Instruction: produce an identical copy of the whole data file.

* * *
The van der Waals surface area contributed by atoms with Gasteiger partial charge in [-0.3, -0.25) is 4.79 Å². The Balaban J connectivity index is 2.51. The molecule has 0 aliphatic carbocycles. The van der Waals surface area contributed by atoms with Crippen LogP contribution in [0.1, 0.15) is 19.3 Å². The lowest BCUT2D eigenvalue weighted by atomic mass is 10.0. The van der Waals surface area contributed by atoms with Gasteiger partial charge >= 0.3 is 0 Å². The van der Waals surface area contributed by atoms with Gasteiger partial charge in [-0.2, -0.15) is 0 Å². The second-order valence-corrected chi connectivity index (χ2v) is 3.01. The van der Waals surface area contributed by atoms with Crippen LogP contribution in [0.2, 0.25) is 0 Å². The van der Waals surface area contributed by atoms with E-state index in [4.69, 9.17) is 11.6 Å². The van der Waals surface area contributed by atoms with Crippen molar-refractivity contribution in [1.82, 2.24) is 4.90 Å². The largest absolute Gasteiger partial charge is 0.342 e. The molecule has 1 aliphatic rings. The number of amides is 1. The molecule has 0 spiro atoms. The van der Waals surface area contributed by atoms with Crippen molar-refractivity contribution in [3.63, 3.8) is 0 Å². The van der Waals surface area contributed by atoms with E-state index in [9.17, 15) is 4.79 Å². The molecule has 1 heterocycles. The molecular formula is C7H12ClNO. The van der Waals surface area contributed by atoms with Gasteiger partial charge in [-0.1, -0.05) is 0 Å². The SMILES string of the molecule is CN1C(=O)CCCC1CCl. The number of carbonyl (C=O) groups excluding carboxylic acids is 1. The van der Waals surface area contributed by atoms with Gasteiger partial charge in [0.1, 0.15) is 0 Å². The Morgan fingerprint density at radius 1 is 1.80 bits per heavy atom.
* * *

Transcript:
The van der Waals surface area contributed by atoms with Gasteiger partial charge in [-0.3, -0.25) is 4.79 Å². The Balaban J connectivity index is 2.51. The molecule has 0 aliphatic carbocycles. The van der Waals surface area contributed by atoms with Crippen LogP contribution in [0.1, 0.15) is 19.3 Å². The lowest BCUT2D eigenvalue weighted by atomic mass is 10.0. The van der Waals surface area contributed by atoms with Gasteiger partial charge >= 0.3 is 0 Å². The van der Waals surface area contributed by atoms with Gasteiger partial charge in [-0.2, -0.15) is 0 Å². The second-order valence-corrected chi connectivity index (χ2v) is 3.01. The van der Waals surface area contributed by atoms with Crippen LogP contribution in [0.2, 0.25) is 0 Å². The van der Waals surface area contributed by atoms with E-state index in [4.69, 9.17) is 11.6 Å². The van der Waals surface area contributed by atoms with Crippen molar-refractivity contribution in [1.82, 2.24) is 4.90 Å². The largest absolute Gasteiger partial charge is 0.342 e. The molecule has 1 aliphatic rings. The number of amides is 1. The molecule has 0 spiro atoms. The van der Waals surface area contributed by atoms with Crippen molar-refractivity contribution in [3.63, 3.8) is 0 Å². The van der Waals surface area contributed by atoms with E-state index in [9.17, 15) is 4.79 Å². The molecule has 1 heterocycles. The molecular formula is C7H12ClNO. The van der Waals surface area contributed by atoms with Gasteiger partial charge in [-0.1, -0.05) is 0 Å². The SMILES string of the molecule is CN1C(=O)CCCC1CCl. The number of carbonyl (C=O) groups excluding carboxylic acids is 1. The van der Waals surface area contributed by atoms with Gasteiger partial charge in [0.1, 0.15) is 0 Å². The Morgan fingerprint density at radius 1 is 1.80 bits per heavy atom.